Nicholas of Cusa on Faith & Holy Communion

There are many statements in Nicholas of Cusa’s sermons that emphasize the importance of faith in those who receive the body and blood of Christ in Holy Communion. This is likely due to his early education among the Brethren of the Common Life, but it also relates to his peculiar brand of Platonism.

Therefore, this faith is best signified by means of the visible form of bodily food, which expels weakness and furnishes strength—as do, basically, the wheaten bread and the wine. Hence, take cognizance of the fact that in the power of the bread and the wine—[a power] that expels the weakness of the flesh’s ravenous hunger and that brings strength, or renews strength, (things which happen with respect to the outer man)—faith sees the power of the Word working similar things in the inner man. And that which nature ministers to the outer man by means of visible food, faith by means of invisible Food (which is the Word of God) obtains in the inner man (which is invisible),  (Sermon CLXXXIII).


“God is an Infinite Sphere”: A (Very) Brief History

I saw a tweet a few days back that was a quotation from the English Puritan, George Swinnock’s The Blessed and Boundless God, in which Swinnock notes, “God is a sphere whose center is everywhere and whose circumference is nowhere.” This quotation, Swinnock admits, comes from an unknown “heathen” author. Though Swinnock does not name the source or the book, he is most likely quotting from the Liber XXIV Philosophorum, that is, The Book of the Twenty-Four Philosophers. The second principle head of this work states: DEVS EST SPHAERA INFINITA CVIVS CENTRVM EST VBIQUE, CIRCVMFERENTIA NVSQVAM, which translates, “God is an infinite sphere, whose center is everywhere, and whose circumference is nowhere.”

The metaphor of God as a sphere was bequeathed to English theologians of the 17th century both by the Liber XXIV Philosophorum itself and by Medieval authors who quoted from it. Nicholas of Cusa was one Late Medieval author who made use of this phrase. In his De Docta Ignorantia I.23, Cusa argues that the metaphor of an infinite sphere is appropriate to describe the existence of God (Sicut sphaera infinita est penitus in actu et simplicissima, ita maximum est penitus in actu simplicissime).  English theologians, like Cusa, found this metaphor to be quite useful. Joseph Hall, for example, states in a sermon, “O God, thou art an intelligible sphere, whose centre is everywhere, whose circumference is nowhere but in thyself.” Another Puritan, Peter Sterry, states, “God is that Sacred Circle of All-Being, of Infinitness, of Eternity, whose Center is everywhere, in the smallest Point of Things; whose Circumference is no where bounded” (The Appearance of God to man… London, 1710, p. 300).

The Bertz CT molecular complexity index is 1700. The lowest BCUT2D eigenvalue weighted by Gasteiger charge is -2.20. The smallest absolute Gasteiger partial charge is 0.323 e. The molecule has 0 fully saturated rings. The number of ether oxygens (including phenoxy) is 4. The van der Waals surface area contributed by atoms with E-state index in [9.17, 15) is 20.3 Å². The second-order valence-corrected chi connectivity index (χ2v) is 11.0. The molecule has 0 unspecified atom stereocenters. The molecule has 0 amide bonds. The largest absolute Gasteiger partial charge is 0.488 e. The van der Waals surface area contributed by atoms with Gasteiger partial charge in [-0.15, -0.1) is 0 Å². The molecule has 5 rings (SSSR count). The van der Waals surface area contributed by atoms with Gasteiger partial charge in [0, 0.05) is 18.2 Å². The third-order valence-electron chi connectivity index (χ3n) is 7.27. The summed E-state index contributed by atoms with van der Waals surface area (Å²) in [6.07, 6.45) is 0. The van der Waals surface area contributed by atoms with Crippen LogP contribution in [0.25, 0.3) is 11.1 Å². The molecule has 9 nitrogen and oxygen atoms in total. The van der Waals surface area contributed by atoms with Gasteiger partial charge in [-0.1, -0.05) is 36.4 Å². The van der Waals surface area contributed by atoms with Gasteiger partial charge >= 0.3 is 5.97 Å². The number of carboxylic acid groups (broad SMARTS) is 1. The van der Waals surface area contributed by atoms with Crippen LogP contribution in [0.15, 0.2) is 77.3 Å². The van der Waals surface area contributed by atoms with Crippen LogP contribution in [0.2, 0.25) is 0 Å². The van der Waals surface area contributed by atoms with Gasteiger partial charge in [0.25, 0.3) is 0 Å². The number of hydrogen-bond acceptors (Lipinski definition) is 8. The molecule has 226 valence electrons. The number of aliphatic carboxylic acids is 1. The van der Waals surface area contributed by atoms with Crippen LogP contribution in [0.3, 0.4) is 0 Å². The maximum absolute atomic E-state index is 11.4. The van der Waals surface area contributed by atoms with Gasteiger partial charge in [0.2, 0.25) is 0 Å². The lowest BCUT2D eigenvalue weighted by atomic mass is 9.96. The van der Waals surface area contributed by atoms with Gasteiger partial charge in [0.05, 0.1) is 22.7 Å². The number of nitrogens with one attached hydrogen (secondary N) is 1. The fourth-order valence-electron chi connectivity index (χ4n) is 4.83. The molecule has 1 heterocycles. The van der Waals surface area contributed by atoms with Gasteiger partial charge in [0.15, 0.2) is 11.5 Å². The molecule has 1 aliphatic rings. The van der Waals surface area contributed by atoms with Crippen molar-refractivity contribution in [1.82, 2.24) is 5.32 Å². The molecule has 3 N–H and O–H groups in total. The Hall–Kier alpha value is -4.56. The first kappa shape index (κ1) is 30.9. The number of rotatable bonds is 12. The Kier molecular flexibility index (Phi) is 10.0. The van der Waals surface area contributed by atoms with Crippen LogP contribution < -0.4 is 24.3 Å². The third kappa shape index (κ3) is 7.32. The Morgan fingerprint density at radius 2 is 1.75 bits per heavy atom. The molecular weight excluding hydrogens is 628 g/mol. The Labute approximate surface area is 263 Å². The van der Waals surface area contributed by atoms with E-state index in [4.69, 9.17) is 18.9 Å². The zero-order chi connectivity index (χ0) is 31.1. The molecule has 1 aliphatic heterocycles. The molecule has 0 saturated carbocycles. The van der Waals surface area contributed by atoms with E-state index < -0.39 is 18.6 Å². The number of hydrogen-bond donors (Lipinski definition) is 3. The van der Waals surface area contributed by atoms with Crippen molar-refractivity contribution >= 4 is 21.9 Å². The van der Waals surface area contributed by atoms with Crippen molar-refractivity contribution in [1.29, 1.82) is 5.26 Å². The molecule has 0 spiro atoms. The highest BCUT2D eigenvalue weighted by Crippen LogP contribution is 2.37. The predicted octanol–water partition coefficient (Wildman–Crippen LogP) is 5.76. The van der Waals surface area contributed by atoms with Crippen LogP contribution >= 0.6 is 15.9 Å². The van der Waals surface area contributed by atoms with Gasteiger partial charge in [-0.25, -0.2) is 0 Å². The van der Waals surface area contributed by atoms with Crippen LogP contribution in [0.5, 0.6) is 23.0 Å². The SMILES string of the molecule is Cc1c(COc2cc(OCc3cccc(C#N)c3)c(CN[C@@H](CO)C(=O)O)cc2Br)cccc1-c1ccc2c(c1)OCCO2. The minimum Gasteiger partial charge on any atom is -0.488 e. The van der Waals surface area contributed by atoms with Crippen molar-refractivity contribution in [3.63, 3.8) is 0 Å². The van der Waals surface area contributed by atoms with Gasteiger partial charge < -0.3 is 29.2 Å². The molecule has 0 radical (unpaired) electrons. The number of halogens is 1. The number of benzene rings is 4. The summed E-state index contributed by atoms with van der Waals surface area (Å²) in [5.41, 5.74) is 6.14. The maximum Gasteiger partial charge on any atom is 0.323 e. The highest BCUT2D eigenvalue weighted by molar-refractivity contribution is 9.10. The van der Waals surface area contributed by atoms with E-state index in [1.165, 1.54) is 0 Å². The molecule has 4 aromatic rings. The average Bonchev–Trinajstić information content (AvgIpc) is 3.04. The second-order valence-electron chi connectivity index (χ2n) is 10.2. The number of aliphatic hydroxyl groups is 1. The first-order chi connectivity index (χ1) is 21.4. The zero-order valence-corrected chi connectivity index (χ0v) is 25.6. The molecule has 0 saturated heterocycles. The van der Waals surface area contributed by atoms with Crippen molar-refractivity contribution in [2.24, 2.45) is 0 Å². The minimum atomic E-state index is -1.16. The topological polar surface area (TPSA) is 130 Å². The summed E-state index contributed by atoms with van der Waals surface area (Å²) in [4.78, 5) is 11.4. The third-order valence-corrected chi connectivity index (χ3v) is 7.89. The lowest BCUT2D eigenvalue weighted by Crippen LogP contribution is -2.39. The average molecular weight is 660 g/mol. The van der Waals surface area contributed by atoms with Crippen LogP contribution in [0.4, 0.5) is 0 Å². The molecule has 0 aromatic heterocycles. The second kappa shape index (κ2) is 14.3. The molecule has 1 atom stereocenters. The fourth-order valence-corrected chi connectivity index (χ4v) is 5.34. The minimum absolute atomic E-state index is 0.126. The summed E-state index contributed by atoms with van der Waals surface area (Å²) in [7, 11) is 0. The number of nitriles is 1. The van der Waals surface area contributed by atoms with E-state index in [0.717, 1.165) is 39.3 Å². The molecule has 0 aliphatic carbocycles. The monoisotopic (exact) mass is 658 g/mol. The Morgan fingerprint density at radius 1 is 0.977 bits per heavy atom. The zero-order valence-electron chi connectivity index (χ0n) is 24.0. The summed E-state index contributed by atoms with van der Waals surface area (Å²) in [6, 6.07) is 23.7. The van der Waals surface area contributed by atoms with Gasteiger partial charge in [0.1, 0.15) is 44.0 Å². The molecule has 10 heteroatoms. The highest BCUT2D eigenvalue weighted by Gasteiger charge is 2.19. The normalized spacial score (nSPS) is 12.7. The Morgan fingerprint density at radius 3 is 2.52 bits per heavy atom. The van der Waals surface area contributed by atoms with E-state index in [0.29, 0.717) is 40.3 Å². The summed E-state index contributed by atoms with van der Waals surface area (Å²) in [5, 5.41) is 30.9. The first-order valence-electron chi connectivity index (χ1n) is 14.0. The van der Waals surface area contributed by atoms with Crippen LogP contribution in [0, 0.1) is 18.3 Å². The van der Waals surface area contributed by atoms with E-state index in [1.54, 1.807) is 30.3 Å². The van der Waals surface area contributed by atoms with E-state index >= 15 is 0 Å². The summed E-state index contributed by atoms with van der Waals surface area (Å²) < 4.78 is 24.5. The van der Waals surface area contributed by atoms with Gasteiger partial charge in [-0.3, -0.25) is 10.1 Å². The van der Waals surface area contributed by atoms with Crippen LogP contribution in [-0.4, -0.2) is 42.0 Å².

There is no record or evidence of the Liber XXIV Philosophorum before the Medieval period. Swinnock, like his European predecessors would have thought that the book was composed by the famed Hermes Tristmegistus. Modern historians reject that claim, yet they are divided over the exact lineage of the book. Some argue that it was composed in Antiquity from various quotations taken from Aristotle, Plotinus, Proclus and others. Kurt Flasch, however, argues that there is little evidence for this composition in the text itself. No matter the date of composition, the author of the book was clearly influenced by Aristotle and later Neoplatonic authors. From the Liber XXIV Philosophorum, then, comes the idea of God as an infinite sphere, an idea that would fascinate Late Medieval authors as well as Puritans and also those early modern authors who would seek to wed theology to mathematics.

17th Century List of Readings on the Use of Reason in Matters of Faith

Voetius It is a rare occasion to find a list of recommended readings in a 17th century author. Usually, authors of this period were silent about their sources. In published disputations, however, one often finds references and even lists such as these. Below I have translated one such list from the Dutch Reformed theologian Gisbertus Voetius. I trust you will find his references to be quite interesting, especially (to me at least) Raymund of Sabunde and Nicholas of Cusa. The following excerpt is taken from the disputation, “De ratione humana in rebus fidei” in which Voetius discusses the proper use of reason in matters of faith. Enjoy!

Gisbertus Voetius, Selectarum disputationum theologicarum

I add that [reason is used in matters of faith] for directly opposing false Theology, consequently and indirectly defending the one truth, that is, by removing impediments and prejudices, and so for strengthening the way of truth. Such a defense of the Faith appears in [the following authors of antiquity]:

1. Athenagoras

2. Justin Martyr

3. Clement of Alexandria

4. Origen

5. Tertullian

6. Arnobius

7. Lactantius

8. Augustine

9. Theodoret

10. Cyril of Alexandria, and others.

Also, writers of the Middle Ages [include]

1. Thomas [Summa] contra gentes, and the rest of the Scholastics, if they are chosen discriminatively and judiciously;

2. Also, Savanorola in his Book on the Triumph of the Cross

3. Raymund of Sabunde in [his] Natural Theology

4. Cardinal [Nicholas] of Cusa

5. Dionysius the Carthusian

6. And others [who argue] against the Muhamedans

And finally, more recent [authors]:

1. Juan Louis Vives

2. Augustino Steucho

3. Pierre Charron

4. Scholastic investigations and commentators on Lombard and Thomas